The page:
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Minutes of meetings of Carleton University’s Senate and Carleton University’s Board of Governors now all begin with the following words:

Carleton University acknowledges and respects the Algonquin people, traditional custodian of the land on which the Carleton University campus is situated.

I agree that it is respectful to acknowledge that Carleton physically occupies traditional Algonquin lands, but the manner in which this is officially recognized seems disrespectful and disingenuous. The above statement appears in minutes to official meetings, yet such acknowledgments are never articulated verbally at the meetings. It is a blatant lie including statements in minutes that were never uttered at the meeting. Acknowledgment of Carleton being on Algonquin lands is boilerplate dicta in minutes, seemingly written as a public relations ploy, not said in any meaningful manner. Anishinaabe traditions are like all other Turtle Island (North American) traditions in being oral. Including acknowledgment of Carleton being on Algonquin lands in written form, but not oral form, therefore seems disrespectful. Respect is often gained through ceremony, not mere boilerplate watermark that is inappropriately placed in minutes of a meeting in which no acknowledgement was verbally offered nor tobacco offered.

Meetings of Senate and Board of Governors should begin with the oral tradition of the university acknowledging the lands shared by our Algonquin neighbours (whether this sharing is voluntary or involuntary is another matter). This would take an extra 10-15 seconds each meeting. Until that is done, if the written acknowledgment only appears as false boilerplate at the top of minutes, I will take 30 seconds each meeting to highlight this hypocrisy and vote against approval of such minutes. And maybe I will also take an additional 10-15 seconds to acknowledge Carleton being on unceded Algonquin lands.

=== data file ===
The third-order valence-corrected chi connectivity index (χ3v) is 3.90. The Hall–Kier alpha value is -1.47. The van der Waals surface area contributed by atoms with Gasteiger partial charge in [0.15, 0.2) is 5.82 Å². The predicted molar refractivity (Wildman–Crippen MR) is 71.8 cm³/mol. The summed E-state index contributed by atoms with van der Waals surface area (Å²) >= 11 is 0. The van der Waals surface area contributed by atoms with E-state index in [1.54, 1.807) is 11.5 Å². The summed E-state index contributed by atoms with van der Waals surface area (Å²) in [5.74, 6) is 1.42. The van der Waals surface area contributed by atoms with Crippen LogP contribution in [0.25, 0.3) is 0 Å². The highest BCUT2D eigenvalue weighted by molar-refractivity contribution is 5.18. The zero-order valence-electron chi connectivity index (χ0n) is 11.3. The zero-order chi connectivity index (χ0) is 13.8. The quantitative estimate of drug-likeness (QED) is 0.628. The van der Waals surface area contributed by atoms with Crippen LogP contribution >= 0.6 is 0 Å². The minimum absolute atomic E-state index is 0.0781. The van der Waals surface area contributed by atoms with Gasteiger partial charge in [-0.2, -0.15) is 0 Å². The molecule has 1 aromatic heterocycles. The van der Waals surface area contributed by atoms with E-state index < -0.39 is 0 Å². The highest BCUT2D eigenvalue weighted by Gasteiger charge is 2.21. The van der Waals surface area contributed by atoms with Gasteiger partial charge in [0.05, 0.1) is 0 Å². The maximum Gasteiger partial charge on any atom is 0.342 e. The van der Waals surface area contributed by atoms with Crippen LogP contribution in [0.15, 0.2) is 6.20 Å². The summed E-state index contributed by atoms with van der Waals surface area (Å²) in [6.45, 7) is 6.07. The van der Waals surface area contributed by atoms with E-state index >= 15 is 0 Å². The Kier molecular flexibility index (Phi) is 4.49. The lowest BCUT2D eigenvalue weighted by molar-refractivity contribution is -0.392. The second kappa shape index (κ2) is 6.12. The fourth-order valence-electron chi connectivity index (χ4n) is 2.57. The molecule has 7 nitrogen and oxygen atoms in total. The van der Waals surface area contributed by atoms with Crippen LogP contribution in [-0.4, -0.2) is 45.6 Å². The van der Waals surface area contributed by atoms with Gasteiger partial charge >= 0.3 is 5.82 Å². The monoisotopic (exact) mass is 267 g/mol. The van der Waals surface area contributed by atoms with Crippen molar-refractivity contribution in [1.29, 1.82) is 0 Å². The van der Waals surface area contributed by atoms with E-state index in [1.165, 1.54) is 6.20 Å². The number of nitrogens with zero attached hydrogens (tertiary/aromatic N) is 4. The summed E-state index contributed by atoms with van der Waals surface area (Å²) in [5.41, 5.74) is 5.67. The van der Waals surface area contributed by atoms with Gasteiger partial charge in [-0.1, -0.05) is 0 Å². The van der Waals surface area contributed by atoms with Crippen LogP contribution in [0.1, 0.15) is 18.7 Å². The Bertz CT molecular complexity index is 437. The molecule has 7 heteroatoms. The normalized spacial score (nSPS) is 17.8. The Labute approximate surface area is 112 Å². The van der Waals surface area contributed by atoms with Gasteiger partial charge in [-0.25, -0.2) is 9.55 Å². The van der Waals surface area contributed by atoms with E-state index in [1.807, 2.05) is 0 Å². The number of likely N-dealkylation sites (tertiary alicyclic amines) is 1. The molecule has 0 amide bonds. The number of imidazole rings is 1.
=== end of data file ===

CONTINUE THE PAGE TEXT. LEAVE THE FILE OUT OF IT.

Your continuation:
When I complained about this matter at the 28 November 2014 meeting of Carleton University’s Senate, the university president replied that I could propose a motion for consideration at the 30 January 2015 meeting of Senate mandating oral acknowledgment at all subsequent meetings. However her recommendation is totally misguided. Universities should not compel people’s speech. We might as well compel a confession using torture. One cannot mandate respect. Respect has to come from the heart. University management and the executive of the Board of Governors need to decide for themselves what constitutes respect for our Anishinaabe neighbours. I will not propose a motion to prevent the university’s so-called leaders from being disrespectful of our Indigenous students, colleagues, and neighbours.

Some readers will deem this blog posting trivial and my recommendation needlessly time-consuming. Yet I argue that oral acknowledgment of Carleton University being on traditional Algonquin lands is no more trivial and time-consuming than the pleasantries of greeting one another. It is no more trivial and time-consuming than adding the supposedly content-less word ‘please’ or giving thanks. This is all part of being a member of a respectful community.